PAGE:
Dr. Matthew Di Giuseppe

By Philip Hilen

Dr. Matthew Di Giuseppe is a professor at Leiden University who has been here for over four years and teaches the courses ‘Economics for Political Scientists’ and ‘International Political Economy’ in the International Relations and Organisations programme. He specialises in the politics of sovereign debt. Specifically, trying to understand why countries accumulate debt, what prevents them from adopting policies to reduce that debt and what leads to default. He studies this by understanding the preferences of voters, leaders and credit markets. 

Previously, during his PhD, Dr. Di Giuseppe was trying to understand how states finance wars by accessing credit markets and borrowing money to overcome domestic opposition. Now deep into his career, Dr. Di Giuseppe has a grant from the European Research Council that is around halfway through its lifespan whose purpose is to try to understand voters’ preferences for debt reduction. “But it’s tied to a bigger project,” he added, also saying that he is trying to understand “what leads voters to adopt policy investments in the long run.” Some of the issues he specified included climate change and growing debt burdens, problems that require short-term costs to be burdened in the present. 

But why study this area? Dr. Di Giueseppe believes that “we don’t really have a good behavioural understanding about what motivates voters to adopt these policies.” Many researchers suggest that it is economic-based where people are following their interests. However, a growing number of political scientists are subscribing to the idea that there are psychological or economically irrational behaviors that are preventing voters from internalizing short-term costs for the long term.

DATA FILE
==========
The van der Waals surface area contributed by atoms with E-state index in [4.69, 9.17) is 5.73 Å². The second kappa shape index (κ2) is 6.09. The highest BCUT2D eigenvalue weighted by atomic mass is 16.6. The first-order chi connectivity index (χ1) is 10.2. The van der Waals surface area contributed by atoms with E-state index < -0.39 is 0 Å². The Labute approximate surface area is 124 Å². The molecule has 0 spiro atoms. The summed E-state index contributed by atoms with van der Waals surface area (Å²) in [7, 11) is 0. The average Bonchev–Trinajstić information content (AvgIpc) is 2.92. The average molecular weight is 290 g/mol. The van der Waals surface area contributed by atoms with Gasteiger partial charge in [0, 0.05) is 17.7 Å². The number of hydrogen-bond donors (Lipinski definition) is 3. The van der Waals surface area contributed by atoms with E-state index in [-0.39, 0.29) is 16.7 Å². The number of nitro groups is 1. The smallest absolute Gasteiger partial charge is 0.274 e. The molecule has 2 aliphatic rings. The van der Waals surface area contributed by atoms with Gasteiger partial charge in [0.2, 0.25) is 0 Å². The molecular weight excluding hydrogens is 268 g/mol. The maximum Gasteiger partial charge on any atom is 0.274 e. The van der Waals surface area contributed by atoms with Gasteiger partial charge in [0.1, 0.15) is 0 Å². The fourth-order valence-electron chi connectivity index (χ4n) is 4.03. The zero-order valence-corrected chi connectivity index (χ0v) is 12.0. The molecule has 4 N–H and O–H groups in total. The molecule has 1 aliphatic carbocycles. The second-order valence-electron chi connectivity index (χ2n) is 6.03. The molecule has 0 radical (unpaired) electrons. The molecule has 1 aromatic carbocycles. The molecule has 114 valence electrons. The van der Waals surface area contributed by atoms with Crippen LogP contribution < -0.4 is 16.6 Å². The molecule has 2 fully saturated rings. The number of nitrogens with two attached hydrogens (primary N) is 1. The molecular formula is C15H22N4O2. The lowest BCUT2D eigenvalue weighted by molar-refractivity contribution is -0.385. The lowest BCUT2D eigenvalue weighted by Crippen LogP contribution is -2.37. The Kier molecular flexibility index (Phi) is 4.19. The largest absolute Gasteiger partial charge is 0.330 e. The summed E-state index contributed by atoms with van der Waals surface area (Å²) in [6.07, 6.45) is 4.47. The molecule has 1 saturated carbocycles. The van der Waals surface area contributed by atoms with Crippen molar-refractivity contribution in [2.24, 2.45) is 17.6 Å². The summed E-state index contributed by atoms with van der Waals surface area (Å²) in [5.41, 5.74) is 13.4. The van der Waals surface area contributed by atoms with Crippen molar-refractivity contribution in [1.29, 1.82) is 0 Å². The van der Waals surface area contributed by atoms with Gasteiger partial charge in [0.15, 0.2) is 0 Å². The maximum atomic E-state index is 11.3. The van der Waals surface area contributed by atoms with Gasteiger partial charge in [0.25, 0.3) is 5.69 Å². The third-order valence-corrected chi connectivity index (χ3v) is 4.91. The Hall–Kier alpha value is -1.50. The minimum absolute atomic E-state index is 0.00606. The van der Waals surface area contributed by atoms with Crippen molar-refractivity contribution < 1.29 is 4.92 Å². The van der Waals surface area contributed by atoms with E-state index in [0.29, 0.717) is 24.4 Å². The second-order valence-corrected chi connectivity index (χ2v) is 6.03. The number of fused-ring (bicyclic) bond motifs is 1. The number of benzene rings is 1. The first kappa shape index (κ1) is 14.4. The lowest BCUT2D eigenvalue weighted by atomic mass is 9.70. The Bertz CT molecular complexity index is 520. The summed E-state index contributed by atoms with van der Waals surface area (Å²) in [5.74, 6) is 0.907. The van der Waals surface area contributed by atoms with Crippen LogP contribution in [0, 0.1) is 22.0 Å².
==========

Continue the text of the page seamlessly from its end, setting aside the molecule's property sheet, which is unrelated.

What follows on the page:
Stressing that the research was still “a work in progress,” one of the interesting aspects that Dr. Di Giuseppe has discovered is that voters seem to be motivated by moral judgements about their own personal lives. In other words, voters are not rationally incentivised to understand the policy details or the macroeconomic consequences of debt, but instead relying on their own experiences to justify their policy choices, likening it as a “shortcut”. Thus this leads to him being surprised by these initial findings as it contradicts his “economic self-interest predictions.”

The most challenging aspect that Dr. Di Giueseppe has found is that “it’s really hard to elicit people’s opinions or trying to figure out what they’re thinking.” Essentially, it mostly stems from how the surveys and experiments are designed. Another challenge that Dr. Di Giuseppe encountered was during the COVID-19 pandemic which delayed his work as an attempt to avoid externally invalidating the research. “We didn’t want to start asking fiscal policy questions when everybody is getting fistfulls of cash from the government.”

When asked about how his research fit into the general conversation of political science, Dr. Di Giuesspe said that “any political model you have starts with voters or citizens.” Whether it be for testing an old model or developing a new one, researchers have to look and understand the behaviors of the public. These are a powerful bloc that will constrain the powers of government, at least to a certain degree. “In order to have a good understanding of the macro foundations of any political theory, you need to understand what is motivating the public.” Are these people rational voters who will understand the economic consequences of certain policies or are they motivated by psychological or economic biases? Does this mean that politicians will try to deviate from what the public wants or will they abide by what the public wants in order to be re-elected into office? It is questions like these Dr Di Giuseppe is hoping to answer.